phenomenon ceases?—(Maxwell's epistemological treatises are found in the second volume of his Scientific Papers.)
Ernst Mach (born 1838, professor at Vienna) was led to the problems of epistemology by the study of the history of natural science. The following are his chief works: Die Mechanik in ihrer Entwickelung (4th ed., 1901), Die Analyse der Empfindungen (4th ed., 1903), Erkenntniss und Irrtum (1905).
Mach made an attempt early in life to discover a point of view which he would not be obliged to surrender when passing from the subject of physics to that of psychology. He found such a viewpoint in the priority of sensation to all concepts of atoms and souls. The concepts, formulated by scientific thought, are conditioned by the necessity of an adaptation to the given. Thought—both in its syntheses as well as in its analyses—is a case of biological adaptation. Because of the fact then that quantitative arrangements are simpler and more comprehensive than qualitative arrangements, and because they simplify the view of large groups of experiences, we apply them wherever possible, and to this end such concepts as energy, mass and atom are formulated; concepts, therefore, which have no metaphysical significance. The entire mechanical explanation of nature rests upon a sublime analogy between the movements of masses in space and the qualitative changes of things (in temperature, electrical conditions, etc.). But we have no right to construe the universe as a pure mechanism. The immediately given consists of nothing more than complexes of sensation, which physics, by the help of its fruitful analogies, interprets as movements.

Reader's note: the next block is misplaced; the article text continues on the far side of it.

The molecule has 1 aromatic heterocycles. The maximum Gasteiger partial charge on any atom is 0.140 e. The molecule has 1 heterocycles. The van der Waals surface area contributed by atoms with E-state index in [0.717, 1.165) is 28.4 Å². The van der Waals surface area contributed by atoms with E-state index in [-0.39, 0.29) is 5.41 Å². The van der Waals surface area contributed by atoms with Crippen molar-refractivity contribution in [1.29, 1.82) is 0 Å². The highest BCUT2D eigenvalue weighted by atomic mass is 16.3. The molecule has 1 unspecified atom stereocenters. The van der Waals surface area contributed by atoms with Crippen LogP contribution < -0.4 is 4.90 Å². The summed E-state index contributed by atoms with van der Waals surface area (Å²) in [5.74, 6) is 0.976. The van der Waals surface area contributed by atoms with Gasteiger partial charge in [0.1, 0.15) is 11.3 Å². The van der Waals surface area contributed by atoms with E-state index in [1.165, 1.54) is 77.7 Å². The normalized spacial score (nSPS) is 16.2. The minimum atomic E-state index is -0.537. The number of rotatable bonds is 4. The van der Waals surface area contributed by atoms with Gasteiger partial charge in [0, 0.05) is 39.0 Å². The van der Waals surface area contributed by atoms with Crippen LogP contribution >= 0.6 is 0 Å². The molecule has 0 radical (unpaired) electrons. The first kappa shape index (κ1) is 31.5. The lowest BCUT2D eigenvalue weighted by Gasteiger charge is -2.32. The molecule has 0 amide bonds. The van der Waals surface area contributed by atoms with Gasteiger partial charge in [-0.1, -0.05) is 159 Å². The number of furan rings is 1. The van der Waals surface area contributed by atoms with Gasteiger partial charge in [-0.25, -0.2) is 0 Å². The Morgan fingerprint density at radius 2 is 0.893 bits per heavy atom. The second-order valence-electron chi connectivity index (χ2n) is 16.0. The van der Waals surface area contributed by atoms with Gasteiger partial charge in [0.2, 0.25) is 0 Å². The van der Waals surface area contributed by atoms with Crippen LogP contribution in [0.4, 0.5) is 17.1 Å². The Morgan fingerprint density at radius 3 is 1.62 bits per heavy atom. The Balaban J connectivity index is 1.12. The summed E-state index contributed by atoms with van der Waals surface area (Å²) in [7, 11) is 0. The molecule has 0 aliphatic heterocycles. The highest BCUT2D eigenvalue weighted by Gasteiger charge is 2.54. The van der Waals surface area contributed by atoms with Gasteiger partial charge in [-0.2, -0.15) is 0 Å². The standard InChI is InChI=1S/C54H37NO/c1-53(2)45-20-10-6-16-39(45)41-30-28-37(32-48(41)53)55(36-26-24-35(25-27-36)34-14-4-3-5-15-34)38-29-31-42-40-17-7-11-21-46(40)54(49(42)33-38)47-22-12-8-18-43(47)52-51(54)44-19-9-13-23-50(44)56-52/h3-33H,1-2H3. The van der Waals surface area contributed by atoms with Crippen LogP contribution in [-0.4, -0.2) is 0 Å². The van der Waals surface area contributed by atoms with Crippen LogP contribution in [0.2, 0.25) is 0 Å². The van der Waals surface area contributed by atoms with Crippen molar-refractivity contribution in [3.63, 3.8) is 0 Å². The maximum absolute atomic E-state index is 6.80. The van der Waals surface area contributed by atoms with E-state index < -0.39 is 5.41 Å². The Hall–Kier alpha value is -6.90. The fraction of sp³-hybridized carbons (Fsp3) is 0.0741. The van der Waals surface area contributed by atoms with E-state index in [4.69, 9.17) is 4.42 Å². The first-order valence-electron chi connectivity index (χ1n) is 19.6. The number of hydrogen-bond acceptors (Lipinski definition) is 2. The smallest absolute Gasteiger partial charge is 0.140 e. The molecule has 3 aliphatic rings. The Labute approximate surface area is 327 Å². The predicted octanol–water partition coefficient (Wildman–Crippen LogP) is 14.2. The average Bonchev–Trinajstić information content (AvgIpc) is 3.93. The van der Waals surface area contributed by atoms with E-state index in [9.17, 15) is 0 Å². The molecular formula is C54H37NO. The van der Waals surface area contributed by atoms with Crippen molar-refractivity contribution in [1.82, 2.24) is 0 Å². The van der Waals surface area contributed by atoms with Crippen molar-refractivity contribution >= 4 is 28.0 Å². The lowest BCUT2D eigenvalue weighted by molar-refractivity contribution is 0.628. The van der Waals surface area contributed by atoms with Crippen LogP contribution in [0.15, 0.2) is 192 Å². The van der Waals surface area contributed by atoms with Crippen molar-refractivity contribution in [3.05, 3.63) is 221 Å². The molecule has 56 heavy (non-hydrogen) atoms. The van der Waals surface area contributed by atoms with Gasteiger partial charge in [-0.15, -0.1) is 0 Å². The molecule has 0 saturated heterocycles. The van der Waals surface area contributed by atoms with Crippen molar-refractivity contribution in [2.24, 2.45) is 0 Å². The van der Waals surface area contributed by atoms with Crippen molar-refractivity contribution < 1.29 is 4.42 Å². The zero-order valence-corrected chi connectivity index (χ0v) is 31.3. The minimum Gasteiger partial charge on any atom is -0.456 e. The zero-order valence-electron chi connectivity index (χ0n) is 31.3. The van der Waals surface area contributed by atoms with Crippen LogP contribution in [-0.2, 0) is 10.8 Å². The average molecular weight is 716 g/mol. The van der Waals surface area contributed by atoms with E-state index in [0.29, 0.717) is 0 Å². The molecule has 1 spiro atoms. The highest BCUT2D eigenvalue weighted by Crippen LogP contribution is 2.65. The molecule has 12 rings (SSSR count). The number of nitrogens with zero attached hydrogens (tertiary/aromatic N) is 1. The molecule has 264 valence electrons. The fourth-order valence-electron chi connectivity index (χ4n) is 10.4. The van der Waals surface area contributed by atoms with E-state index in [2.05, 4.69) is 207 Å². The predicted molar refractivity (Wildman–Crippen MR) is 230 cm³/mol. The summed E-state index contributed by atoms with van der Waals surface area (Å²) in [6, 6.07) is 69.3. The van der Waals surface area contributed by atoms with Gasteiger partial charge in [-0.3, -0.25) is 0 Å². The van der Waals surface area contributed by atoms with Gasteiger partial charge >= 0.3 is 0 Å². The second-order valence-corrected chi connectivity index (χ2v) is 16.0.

2. Richard Avenarius (1843-1896), a professor at Zürich, was prepared for his later theories by his studies of
- Died 1916 (Wikisource contributor note)